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In medicine, pharyngitis is an upper respiratory tract infection that is "inflammation of the throat (pharynx)."[1]



The majority of pharyngtis is caused by viral infection.


Group A β-hemolytic streptococcus (streptococcus pyogenes).

Fusobacterium necrophorum may be as common as group A β-hemolytic streptococcus and can cause Lemierre syndrome.[2] Lemierre syndrome is "suppurative thrombophlebitis of the internal jugular vein, bacteremia, and metastatic infections."</ref name="pmid19949147">

Chemical and physical agents


Diagnosis has been reviewed by the Rational Clinical Examination who noted the Centor criteria.[3]

Centor criteria:[4]

  • fever
  • No cough
  • Tonsilar exudate
  • Tender anterior cervical lymph nodes

The McIsaac criteria adds to the Centor:[4]

  • Age less than 15: add one point
  • Age greater than 45: subtract one point

According to the Centers for Disease Control and Prevention:

  • 0 points: do not test nor treat
  • 1 points: do not test nor treat
  • 2 points: rapid test and treat if positive
  • 3 points
    • Option 1: rapid test and treat if positive
    • Option 2: treat empirically
  • 4 points: treat empirically

Differential diagnosis

  • Angioedema [r]: Allergic skin reaction causing localized redness, swelling, and itching. [e]

Pharyngitis caused by Fusobacterium necrophorum may lead to Lemierre syndrome.[2]


Antibiotics may be used for patients with sufficient likelihood of streptococcal infection.[5]

Losenges with amylmetacresol and 2,4-dichlorobenzyl alcohol may help.[6]

Corticosteroids, such as prednisone 60 mg by mouth for one or two days may reduce symptoms among patients with severe pharyngitis.[7][8]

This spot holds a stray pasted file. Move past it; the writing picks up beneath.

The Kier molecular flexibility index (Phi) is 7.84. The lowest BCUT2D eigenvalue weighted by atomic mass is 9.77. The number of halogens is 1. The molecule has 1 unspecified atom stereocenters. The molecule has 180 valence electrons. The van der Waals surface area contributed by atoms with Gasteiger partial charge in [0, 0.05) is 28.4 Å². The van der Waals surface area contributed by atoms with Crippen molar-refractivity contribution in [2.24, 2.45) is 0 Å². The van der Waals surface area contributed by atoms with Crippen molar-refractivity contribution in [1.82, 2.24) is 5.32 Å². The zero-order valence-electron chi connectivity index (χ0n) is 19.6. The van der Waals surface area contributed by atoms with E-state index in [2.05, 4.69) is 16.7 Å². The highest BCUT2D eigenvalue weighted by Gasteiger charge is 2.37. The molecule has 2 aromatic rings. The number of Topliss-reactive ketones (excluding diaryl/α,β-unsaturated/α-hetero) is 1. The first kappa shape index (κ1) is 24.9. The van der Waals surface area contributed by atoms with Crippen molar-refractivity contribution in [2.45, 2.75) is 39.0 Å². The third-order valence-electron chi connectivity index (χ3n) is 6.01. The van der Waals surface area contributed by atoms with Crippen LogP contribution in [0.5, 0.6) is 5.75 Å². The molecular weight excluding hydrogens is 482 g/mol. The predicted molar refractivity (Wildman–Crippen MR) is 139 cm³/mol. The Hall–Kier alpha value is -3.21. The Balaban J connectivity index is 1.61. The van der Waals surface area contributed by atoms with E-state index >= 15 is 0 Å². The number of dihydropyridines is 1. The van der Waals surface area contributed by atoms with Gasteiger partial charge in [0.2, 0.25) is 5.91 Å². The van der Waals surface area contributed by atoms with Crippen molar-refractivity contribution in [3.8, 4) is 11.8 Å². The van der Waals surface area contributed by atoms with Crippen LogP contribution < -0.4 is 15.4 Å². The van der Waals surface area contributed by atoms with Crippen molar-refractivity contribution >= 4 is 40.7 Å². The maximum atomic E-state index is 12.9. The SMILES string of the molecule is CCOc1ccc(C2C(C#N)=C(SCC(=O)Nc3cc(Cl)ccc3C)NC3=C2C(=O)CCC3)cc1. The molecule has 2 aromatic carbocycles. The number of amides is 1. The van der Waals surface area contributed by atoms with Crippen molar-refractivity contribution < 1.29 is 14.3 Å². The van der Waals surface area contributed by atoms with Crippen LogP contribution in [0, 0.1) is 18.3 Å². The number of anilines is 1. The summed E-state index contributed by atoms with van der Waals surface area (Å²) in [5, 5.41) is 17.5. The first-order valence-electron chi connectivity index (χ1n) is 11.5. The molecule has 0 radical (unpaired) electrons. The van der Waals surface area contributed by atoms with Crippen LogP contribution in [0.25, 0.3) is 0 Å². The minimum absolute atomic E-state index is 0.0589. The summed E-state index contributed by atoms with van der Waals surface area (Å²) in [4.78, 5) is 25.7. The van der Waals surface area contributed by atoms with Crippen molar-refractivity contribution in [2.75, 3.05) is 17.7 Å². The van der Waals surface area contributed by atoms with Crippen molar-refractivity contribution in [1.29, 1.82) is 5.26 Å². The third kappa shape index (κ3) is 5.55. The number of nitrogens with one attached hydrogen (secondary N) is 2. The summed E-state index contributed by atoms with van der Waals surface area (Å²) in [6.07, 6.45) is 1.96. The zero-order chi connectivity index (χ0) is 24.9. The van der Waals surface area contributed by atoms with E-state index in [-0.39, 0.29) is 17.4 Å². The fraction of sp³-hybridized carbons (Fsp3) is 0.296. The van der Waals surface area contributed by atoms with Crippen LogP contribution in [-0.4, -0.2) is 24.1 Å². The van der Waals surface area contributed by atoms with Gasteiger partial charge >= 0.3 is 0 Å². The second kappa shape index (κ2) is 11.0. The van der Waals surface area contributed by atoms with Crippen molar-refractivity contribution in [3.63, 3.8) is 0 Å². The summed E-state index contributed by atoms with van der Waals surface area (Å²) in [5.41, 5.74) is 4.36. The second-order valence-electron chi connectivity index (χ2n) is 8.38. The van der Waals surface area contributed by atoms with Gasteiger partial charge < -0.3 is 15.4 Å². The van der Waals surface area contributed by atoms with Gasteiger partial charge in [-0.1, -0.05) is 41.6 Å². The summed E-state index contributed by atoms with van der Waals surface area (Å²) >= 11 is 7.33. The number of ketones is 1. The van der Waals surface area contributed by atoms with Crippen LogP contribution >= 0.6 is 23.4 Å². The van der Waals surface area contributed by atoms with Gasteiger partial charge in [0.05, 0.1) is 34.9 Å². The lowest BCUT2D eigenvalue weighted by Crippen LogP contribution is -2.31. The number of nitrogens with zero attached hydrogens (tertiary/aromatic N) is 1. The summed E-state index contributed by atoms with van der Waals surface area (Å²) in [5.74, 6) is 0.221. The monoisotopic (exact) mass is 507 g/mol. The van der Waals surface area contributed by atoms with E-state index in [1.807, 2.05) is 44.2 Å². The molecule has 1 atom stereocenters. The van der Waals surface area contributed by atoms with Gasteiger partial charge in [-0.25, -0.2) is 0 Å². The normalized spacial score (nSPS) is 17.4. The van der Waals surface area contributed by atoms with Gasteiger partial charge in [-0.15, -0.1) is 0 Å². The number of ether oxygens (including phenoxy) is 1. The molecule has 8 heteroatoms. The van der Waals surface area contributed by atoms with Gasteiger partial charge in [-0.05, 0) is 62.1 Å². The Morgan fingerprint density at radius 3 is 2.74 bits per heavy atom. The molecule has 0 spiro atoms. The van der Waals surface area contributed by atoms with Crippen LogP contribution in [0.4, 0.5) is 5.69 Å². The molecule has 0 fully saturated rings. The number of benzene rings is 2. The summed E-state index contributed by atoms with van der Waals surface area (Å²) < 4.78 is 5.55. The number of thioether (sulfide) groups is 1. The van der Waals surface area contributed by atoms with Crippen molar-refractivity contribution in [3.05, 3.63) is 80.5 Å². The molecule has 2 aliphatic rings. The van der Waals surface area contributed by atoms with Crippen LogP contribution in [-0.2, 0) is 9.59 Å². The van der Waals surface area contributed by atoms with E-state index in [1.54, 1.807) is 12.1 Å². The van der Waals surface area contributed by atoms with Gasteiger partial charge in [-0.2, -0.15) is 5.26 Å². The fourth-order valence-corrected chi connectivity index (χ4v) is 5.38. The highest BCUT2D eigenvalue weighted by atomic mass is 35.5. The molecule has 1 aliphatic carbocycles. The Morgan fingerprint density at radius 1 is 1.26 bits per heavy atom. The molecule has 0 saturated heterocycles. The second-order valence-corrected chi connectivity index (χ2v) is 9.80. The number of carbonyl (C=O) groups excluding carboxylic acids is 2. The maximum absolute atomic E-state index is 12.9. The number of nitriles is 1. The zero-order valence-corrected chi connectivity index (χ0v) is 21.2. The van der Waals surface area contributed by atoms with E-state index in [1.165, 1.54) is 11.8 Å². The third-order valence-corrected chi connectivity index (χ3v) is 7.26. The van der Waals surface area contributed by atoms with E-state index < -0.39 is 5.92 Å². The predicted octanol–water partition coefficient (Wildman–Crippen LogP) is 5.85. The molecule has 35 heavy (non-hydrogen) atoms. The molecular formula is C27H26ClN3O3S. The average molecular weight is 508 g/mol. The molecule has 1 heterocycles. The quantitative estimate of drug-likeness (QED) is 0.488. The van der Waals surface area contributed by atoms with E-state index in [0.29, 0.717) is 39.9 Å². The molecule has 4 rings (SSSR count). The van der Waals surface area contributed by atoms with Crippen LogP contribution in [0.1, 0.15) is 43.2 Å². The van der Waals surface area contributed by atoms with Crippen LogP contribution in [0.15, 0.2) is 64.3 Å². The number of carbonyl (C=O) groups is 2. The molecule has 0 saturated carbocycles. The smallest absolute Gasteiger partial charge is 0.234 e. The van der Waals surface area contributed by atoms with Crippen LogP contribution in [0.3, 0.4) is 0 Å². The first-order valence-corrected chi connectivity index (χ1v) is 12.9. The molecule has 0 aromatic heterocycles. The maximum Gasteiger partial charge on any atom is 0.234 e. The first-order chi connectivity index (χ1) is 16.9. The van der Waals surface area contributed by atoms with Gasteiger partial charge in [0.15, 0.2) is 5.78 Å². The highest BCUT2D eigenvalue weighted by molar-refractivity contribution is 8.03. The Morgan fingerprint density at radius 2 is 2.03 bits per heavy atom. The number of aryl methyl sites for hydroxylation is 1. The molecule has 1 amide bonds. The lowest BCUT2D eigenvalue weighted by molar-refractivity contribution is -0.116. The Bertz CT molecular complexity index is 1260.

1. Anonymous (2015), Pharyngitis (English). Medical Subject Headings. U.S. National Library of Medicine.
  2. 2.0 2.1 Centor, Robert (2009-12-01). "Expand the Pharyngitis Paradigm for Adolescents and Young Adults". Annals of Internal Medicine 151 (11): 812-815. PMID 19949147. Retrieved on 2009-12-01.
  3. Ebell MH, Smith MA, Barry HC, Ives K, Carey M (2000). "The rational clinical examination. Does this patient have strep throat?". JAMA 284 (22): 2912-8. PMID 11147989[e]
  4. 4.0 4.1 Fine AM, Nizet V, Mandl KD (2012). "Large-Scale Validation of the Centor and McIsaac Scores to Predict Group A Streptococcal Pharyngitis.". Arch Intern Med. DOI:10.1001/archinternmed.2012.950. PMID 22566485. Research Blogging.
  5. McIsaac WJ, Kellner JD, Aufricht P, Vanjaka A, Low DE (2004). "Empirical validation of guidelines for the management of pharyngitis in children and adults.". JAMA 291 (13): 1587-95. DOI:10.1001/jama.291.13.1587. PMID 15069046. Research Blogging.
  6. McNally D, Simpson M, Morris C, Shephard A, Goulder M (2010). "Rapid relief of acute sore throat with AMC/DCBA throat lozenges: randomised controlled trial.". Int J Clin Pract 64 (2): 194-207. DOI:10.1111/j.1742-1241.2009.02230.x. PMID 19849767. Research Blogging.
  7. Hayward G, Thompson M, Heneghan C, Perera R, Del Mar C, Glasziou P (2009). "Corticosteroids for pain relief in sore throat: systematic review and meta-analysis.". BMJ 339: b2976. PMID 19661138. PMC PMC2722696.
  8. Kiderman A, Yaphe J, Bregman J, Zemel T, Furst AL (March 2005). "Adjuvant prednisone therapy in pharyngitis: a randomised controlled trial from general practice". Br J Gen Pract 55 (512): 218–21. PMID 15808038. PMC 1463093[e]